Scientists have developed a new technique that can trace DNA from African elephants to within a few hundred kilometers of its geographic origin. Applying the method to DNA taken from illegally traded ivory could help limit the poaching of these endangered animals for their tusks. The work is described in a report published online today by the Proceedings of the National Academy of Sciences.
Samuel Wasser of the University of Washington and his colleagues started by collecting DNA from nearly 400 elephants at 28 reference sites across Africa. They extracted some DNA from tissue samples, but they also sampled dung, which is faster and less stressful for the animals, according to Wasser. The geographic variation of specific DNA markers was then mapped separately for savanna and forest elephants, which appear to be two separate species.
Conventional tracing techniques can only show which reference sites a new DNA sample matches best, Wasser says, but ¿chances are it didn't come from any of those locations.¿ He and his team developed new statistical methods that generate a swarm of likely locations. For a sample taken from one of the reference sites, all of the likely origins were close by. Even when the reference DNA from that site was excluded, the possibilities clustered within a few hundred kilometers of the actual origin. Wasser hopes that the results will stimulate people to collect more reference samples, especially in the forests of central Africa, to improve the technique's precision.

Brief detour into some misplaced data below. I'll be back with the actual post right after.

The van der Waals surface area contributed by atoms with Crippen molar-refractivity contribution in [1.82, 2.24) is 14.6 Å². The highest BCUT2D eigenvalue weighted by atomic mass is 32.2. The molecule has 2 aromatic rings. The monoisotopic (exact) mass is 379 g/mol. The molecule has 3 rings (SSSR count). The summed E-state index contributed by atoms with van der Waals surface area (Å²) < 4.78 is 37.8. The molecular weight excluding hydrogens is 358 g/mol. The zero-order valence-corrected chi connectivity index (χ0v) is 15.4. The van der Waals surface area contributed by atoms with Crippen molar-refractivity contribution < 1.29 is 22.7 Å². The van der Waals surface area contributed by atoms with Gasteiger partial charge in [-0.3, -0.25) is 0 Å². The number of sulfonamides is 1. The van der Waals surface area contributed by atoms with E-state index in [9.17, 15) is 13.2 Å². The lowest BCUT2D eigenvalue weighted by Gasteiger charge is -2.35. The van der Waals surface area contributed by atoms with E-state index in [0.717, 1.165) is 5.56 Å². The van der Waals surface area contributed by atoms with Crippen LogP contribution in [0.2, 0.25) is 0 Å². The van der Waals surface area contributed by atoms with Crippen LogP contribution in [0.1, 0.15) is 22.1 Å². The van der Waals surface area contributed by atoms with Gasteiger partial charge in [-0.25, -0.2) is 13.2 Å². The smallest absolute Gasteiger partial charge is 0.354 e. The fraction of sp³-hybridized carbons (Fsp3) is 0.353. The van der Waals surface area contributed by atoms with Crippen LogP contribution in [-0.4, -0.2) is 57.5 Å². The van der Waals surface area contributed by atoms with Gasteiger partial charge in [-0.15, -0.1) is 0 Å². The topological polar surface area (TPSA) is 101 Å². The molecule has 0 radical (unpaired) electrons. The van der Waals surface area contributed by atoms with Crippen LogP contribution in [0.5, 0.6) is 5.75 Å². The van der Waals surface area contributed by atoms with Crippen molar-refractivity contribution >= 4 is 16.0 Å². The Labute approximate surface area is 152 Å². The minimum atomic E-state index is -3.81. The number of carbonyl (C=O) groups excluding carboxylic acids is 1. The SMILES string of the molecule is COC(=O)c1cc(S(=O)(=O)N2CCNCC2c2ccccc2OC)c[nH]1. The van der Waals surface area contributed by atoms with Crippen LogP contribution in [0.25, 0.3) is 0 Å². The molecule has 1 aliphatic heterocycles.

Once a map is created, tracing a single ivory sample costs about $100, plus labor. Wasser's team is currently analyzing a 6.5-metric-ton cache of ivory seized two years ago in Singapore. Knowing where that ivory came from should focus both legal and political efforts to prevent further poaching in the area of origin.
More importantly, Wasser says, the technique should clarify how policy changes affect poaching. In 1989, after the number of African elephants had declined from 1.3 million to 600,000 in less than a decade, the Convention on International Trade in Endangered Species (CITES) banned all international trade in ivory. CITES has recently allowed the resumption of some trade from southern Africa, where the elephant population is relatively healthy, and may make further changes when it meets in Thailand next month. Critics worry that smugglers can bring tusks into southern Africa from other regions. When they do, the new DNA-based methods should be able to help track them down.